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  #1  
Old 06-17-2011
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MRI 56 y/o man with vertigo and dysphagia

56-year-old man with history of hypertension woke up one morning with persistent vertigo. When he walked, he swayed to the right with occasional falls. He complained of dysphagia. Examination showed loss of the gag reflex on the right and leftward deviation of the uvula, among other signs and symptoms.

T2-weighted axial image
56 y/o man with vertigo and dysphagia-screen-shot-2011-06-17-10.16.53-pm.png
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The most commonly affected artery is:

A) Posterior inferior cerebellar artery
B) Anterior Spinal Artery
C) Vertebral artery
D) Superior cerebellar artery
E) Posterior cerebral artery
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  #2  
Old 06-17-2011
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is it lateral medullary syndrome??? my answer is post. inferior cerebellar artery (PICA)
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  #3  
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posterior inferior cerebellar artery
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Quote:
Originally Posted by bebix View Post
56-year-old man with history of hypertension woke up one morning with persistent vertigo. When he walked, he swayed to the right with occasional falls. He complained of dysphagia. Examination showed loss of the gag reflex on the right and leftward deviation of the uvula, among other signs and symptoms.

T2-weighted axial image
Attachment 1565
click image to enlarge

The most commonly affected artery is:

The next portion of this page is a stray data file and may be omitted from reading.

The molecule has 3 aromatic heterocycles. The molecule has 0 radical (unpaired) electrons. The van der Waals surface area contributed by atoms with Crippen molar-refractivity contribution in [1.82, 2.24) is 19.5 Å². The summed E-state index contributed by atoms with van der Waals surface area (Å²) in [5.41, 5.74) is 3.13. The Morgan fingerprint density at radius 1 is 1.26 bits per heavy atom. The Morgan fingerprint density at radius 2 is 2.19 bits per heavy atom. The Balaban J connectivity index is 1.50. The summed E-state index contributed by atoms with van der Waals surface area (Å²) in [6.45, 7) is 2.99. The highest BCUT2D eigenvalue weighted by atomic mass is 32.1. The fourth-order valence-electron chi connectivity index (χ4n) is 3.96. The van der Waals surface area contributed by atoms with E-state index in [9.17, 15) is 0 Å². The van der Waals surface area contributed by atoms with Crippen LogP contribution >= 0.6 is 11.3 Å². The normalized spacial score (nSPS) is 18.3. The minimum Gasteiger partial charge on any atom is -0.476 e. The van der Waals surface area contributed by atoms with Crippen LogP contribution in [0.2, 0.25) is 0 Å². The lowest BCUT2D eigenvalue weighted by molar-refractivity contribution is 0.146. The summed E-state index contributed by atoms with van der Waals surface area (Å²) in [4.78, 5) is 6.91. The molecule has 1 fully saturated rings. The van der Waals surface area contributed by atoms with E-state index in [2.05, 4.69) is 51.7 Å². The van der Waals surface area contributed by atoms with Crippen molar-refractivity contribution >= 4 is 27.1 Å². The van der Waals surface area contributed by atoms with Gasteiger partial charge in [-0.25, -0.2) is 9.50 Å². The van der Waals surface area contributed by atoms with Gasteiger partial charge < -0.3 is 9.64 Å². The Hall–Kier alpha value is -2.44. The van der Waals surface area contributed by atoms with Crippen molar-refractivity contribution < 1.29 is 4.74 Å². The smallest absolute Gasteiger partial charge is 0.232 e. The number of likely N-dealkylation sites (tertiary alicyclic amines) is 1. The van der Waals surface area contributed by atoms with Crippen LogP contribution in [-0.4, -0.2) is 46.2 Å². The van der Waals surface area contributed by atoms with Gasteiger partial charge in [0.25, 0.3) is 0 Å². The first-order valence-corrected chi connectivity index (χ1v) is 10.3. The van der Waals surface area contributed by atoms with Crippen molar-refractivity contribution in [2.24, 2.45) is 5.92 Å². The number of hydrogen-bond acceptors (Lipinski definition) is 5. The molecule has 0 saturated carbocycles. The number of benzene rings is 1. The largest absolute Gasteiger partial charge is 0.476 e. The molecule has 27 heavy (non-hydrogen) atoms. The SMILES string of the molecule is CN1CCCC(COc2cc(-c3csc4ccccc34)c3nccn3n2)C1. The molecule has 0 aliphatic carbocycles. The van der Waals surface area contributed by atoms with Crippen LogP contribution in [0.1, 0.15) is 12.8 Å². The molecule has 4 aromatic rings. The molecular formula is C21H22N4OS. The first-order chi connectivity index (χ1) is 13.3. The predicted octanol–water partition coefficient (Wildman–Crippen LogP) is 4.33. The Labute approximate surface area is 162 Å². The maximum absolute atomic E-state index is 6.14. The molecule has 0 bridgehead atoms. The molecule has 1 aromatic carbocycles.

A) Posterior inferior cerebellar artery
B) Anterior Spinal Artery
C) Vertebral artery
D) Superior cerebellar artery
E) Posterior cerebral artery
My Answer..A
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Old 06-17-2011
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If location is this (attach) - probable artery is posterior cerebral artery...PICA is quite low to be there. My guess is E.
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56 y/o man with vertigo and dysphagia-pastedimage109.jpg  
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Old 06-18-2011
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I think is A...but Im not sure
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  #7  
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Quote:
Originally Posted by jahn77 View Post
If location is this (attach) - probable artery is posterior cerebral artery...PICA is quite low to be there. My guess is E.
Hi jahn77. I really dont think that's the correct location (upper midbrain) for the patient's symptoms...
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Old 06-18-2011
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somebody else wants to try?
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Old 06-18-2011
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Correct Answer correct answer

correct answer MC artery => Vertebral artery

An infarct of the posterolateral medulla produces the lateral medullary or Wallenberg’s syndrome.

The most commonly affected artery is intracranial vertebral artery occlusion (80%), followed by the posterior inferior cerebellar artery (PICA), superior middle and inferior medullary arteries.

The constellation of signs and symptoms comprising Wallenberg’s syndrome can be deduced from the key structures within the posterolateral medulla, and are as follows: